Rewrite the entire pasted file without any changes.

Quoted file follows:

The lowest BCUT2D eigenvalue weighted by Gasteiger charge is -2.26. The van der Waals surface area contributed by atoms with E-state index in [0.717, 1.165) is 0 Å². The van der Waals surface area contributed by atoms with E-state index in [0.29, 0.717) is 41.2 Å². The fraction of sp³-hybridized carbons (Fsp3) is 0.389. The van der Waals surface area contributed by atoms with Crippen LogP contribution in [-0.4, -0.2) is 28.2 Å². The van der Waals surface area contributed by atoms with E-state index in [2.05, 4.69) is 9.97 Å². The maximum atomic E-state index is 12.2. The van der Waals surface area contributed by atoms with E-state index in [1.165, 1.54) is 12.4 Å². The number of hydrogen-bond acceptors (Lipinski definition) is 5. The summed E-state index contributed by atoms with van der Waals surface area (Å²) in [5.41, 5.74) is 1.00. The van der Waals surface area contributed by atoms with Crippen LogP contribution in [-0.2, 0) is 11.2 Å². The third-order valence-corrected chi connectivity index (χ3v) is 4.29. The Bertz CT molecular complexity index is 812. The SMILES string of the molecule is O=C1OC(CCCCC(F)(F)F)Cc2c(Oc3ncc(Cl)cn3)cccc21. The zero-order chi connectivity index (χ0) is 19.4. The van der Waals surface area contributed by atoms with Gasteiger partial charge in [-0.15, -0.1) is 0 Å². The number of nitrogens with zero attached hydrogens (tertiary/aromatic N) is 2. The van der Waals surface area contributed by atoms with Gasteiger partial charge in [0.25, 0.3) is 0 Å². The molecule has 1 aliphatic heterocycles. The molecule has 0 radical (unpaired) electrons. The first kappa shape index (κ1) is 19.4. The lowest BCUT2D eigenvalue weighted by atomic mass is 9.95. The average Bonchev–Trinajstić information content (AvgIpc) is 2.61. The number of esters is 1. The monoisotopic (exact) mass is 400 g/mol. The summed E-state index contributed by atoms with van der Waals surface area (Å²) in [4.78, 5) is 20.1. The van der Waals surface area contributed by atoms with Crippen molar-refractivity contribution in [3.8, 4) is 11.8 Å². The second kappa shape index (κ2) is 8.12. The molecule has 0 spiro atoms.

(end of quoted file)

The lowest BCUT2D eigenvalue weighted by Gasteiger charge is -2.26. The van der Waals surface area contributed by atoms with E-state index in [0.717, 1.165) is 0 Å². The van der Waals surface area contributed by atoms with E-state index in [0.29, 0.717) is 41.2 Å². The fraction of sp³-hybridized carbons (Fsp3) is 0.389. The van der Waals surface area contributed by atoms with Crippen LogP contribution in [-0.4, -0.2) is 28.2 Å². The van der Waals surface area contributed by atoms with E-state index in [2.05, 4.69) is 9.97 Å². The maximum atomic E-state index is 12.2. The van der Waals surface area contributed by atoms with E-state index in [1.165, 1.54) is 12.4 Å². The number of hydrogen-bond acceptors (Lipinski definition) is 5. The summed E-state index contributed by atoms with van der Waals surface area (Å²) in [5.41, 5.74) is 1.00. The van der Waals surface area contributed by atoms with Crippen LogP contribution in [-0.2, 0) is 11.2 Å². The third-order valence-corrected chi connectivity index (χ3v) is 4.29. The Bertz CT molecular complexity index is 812. The SMILES string of the molecule is O=C1OC(CCCCC(F)(F)F)Cc2c(Oc3ncc(Cl)cn3)cccc21. The zero-order chi connectivity index (χ0) is 19.4. The van der Waals surface area contributed by atoms with Gasteiger partial charge in [-0.15, -0.1) is 0 Å². The number of nitrogens with zero attached hydrogens (tertiary/aromatic N) is 2. The van der Waals surface area contributed by atoms with Gasteiger partial charge in [0.25, 0.3) is 0 Å². The molecule has 1 aliphatic heterocycles. The molecule has 0 radical (unpaired) electrons. The first kappa shape index (κ1) is 19.4. The lowest BCUT2D eigenvalue weighted by atomic mass is 9.95. The average Bonchev–Trinajstić information content (AvgIpc) is 2.61. The number of esters is 1. The monoisotopic (exact) mass is 400 g/mol. The summed E-state index contributed by atoms with van der Waals surface area (Å²) in [4.78, 5) is 20.1. The van der Waals surface area contributed by atoms with Crippen molar-refractivity contribution in [3.8, 4) is 11.8 Å². The second kappa shape index (κ2) is 8.12. The molecule has 0 spiro atoms.